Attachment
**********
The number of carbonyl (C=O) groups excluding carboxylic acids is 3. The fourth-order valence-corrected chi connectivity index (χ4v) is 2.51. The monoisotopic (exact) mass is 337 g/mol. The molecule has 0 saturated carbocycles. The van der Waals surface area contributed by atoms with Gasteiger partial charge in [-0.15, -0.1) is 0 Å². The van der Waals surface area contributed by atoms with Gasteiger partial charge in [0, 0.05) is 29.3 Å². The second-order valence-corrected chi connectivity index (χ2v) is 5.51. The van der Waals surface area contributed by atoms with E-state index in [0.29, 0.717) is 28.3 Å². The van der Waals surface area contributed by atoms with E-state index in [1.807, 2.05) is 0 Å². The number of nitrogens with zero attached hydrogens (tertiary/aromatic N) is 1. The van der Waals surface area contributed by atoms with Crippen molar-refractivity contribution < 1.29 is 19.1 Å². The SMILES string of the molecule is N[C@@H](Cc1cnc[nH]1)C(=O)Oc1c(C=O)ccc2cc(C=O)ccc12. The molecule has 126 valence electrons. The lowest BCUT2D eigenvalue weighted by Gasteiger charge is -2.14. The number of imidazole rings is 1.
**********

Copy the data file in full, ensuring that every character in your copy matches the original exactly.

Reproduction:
The number of carbonyl (C=O) groups excluding carboxylic acids is 3. The fourth-order valence-corrected chi connectivity index (χ4v) is 2.51. The monoisotopic (exact) mass is 337 g/mol. The molecule has 0 saturated carbocycles. The van der Waals surface area contributed by atoms with Gasteiger partial charge in [-0.15, -0.1) is 0 Å². The van der Waals surface area contributed by atoms with Gasteiger partial charge in [0, 0.05) is 29.3 Å². The second-order valence-corrected chi connectivity index (χ2v) is 5.51. The van der Waals surface area contributed by atoms with E-state index in [0.29, 0.717) is 28.3 Å². The van der Waals surface area contributed by atoms with E-state index in [1.807, 2.05) is 0 Å². The number of nitrogens with zero attached hydrogens (tertiary/aromatic N) is 1. The van der Waals surface area contributed by atoms with Crippen molar-refractivity contribution < 1.29 is 19.1 Å². The SMILES string of the molecule is N[C@@H](Cc1cnc[nH]1)C(=O)Oc1c(C=O)ccc2cc(C=O)ccc12. The molecule has 126 valence electrons. The lowest BCUT2D eigenvalue weighted by Gasteiger charge is -2.14. The number of imidazole rings is 1.